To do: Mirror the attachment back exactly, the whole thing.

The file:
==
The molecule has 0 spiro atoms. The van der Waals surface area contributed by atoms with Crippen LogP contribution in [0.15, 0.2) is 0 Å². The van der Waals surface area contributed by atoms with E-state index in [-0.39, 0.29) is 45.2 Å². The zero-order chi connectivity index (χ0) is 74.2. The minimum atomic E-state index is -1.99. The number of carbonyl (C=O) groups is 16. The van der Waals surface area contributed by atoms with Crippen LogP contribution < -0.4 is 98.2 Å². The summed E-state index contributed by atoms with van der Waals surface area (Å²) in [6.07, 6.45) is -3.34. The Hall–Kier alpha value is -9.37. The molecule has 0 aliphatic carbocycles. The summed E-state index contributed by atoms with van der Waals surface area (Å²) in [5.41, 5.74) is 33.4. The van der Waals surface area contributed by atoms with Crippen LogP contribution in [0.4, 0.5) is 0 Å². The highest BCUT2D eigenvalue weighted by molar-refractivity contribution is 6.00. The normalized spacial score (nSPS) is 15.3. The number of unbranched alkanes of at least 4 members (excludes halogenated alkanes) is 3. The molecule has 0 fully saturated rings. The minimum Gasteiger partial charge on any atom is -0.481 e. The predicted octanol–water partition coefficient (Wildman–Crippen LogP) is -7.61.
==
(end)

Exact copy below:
The molecule has 0 spiro atoms. The van der Waals surface area contributed by atoms with Crippen LogP contribution in [0.15, 0.2) is 0 Å². The van der Waals surface area contributed by atoms with E-state index in [-0.39, 0.29) is 45.2 Å². The zero-order chi connectivity index (χ0) is 74.2. The minimum atomic E-state index is -1.99. The number of carbonyl (C=O) groups is 16. The van der Waals surface area contributed by atoms with Crippen LogP contribution < -0.4 is 98.2 Å². The summed E-state index contributed by atoms with van der Waals surface area (Å²) in [6.07, 6.45) is -3.34. The Hall–Kier alpha value is -9.37. The molecule has 0 aliphatic carbocycles. The summed E-state index contributed by atoms with van der Waals surface area (Å²) in [5.41, 5.74) is 33.4. The van der Waals surface area contributed by atoms with Crippen LogP contribution in [0.4, 0.5) is 0 Å². The highest BCUT2D eigenvalue weighted by molar-refractivity contribution is 6.00. The normalized spacial score (nSPS) is 15.3. The number of unbranched alkanes of at least 4 members (excludes halogenated alkanes) is 3. The molecule has 0 fully saturated rings. The minimum Gasteiger partial charge on any atom is -0.481 e. The predicted octanol–water partition coefficient (Wildman–Crippen LogP) is -7.61.